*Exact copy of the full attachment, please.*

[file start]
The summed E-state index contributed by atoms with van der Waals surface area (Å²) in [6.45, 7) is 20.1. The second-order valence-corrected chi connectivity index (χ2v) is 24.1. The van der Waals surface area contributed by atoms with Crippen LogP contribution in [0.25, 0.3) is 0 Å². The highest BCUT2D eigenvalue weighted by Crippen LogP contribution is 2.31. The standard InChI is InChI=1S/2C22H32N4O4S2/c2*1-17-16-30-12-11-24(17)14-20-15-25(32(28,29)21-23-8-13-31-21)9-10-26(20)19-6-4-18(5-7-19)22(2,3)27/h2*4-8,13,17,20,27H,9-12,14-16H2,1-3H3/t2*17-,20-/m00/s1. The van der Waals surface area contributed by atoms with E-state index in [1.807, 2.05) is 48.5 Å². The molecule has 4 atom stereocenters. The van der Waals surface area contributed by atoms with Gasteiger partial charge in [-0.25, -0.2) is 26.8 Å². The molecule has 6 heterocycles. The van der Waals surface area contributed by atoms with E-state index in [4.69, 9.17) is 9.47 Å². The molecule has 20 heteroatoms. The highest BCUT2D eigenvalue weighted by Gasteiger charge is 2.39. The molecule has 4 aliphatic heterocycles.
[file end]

The summed E-state index contributed by atoms with van der Waals surface area (Å²) in [6.45, 7) is 20.1. The second-order valence-corrected chi connectivity index (χ2v) is 24.1. The van der Waals surface area contributed by atoms with Crippen LogP contribution in [0.25, 0.3) is 0 Å². The highest BCUT2D eigenvalue weighted by Crippen LogP contribution is 2.31. The standard InChI is InChI=1S/2C22H32N4O4S2/c2*1-17-16-30-12-11-24(17)14-20-15-25(32(28,29)21-23-8-13-31-21)9-10-26(20)19-6-4-18(5-7-19)22(2,3)27/h2*4-8,13,17,20,27H,9-12,14-16H2,1-3H3/t2*17-,20-/m00/s1. The van der Waals surface area contributed by atoms with E-state index in [1.807, 2.05) is 48.5 Å². The molecule has 4 atom stereocenters. The van der Waals surface area contributed by atoms with Gasteiger partial charge in [-0.25, -0.2) is 26.8 Å². The molecule has 6 heterocycles. The van der Waals surface area contributed by atoms with E-state index in [4.69, 9.17) is 9.47 Å². The molecule has 20 heteroatoms. The highest BCUT2D eigenvalue weighted by Gasteiger charge is 2.39. The molecule has 4 aliphatic heterocycles.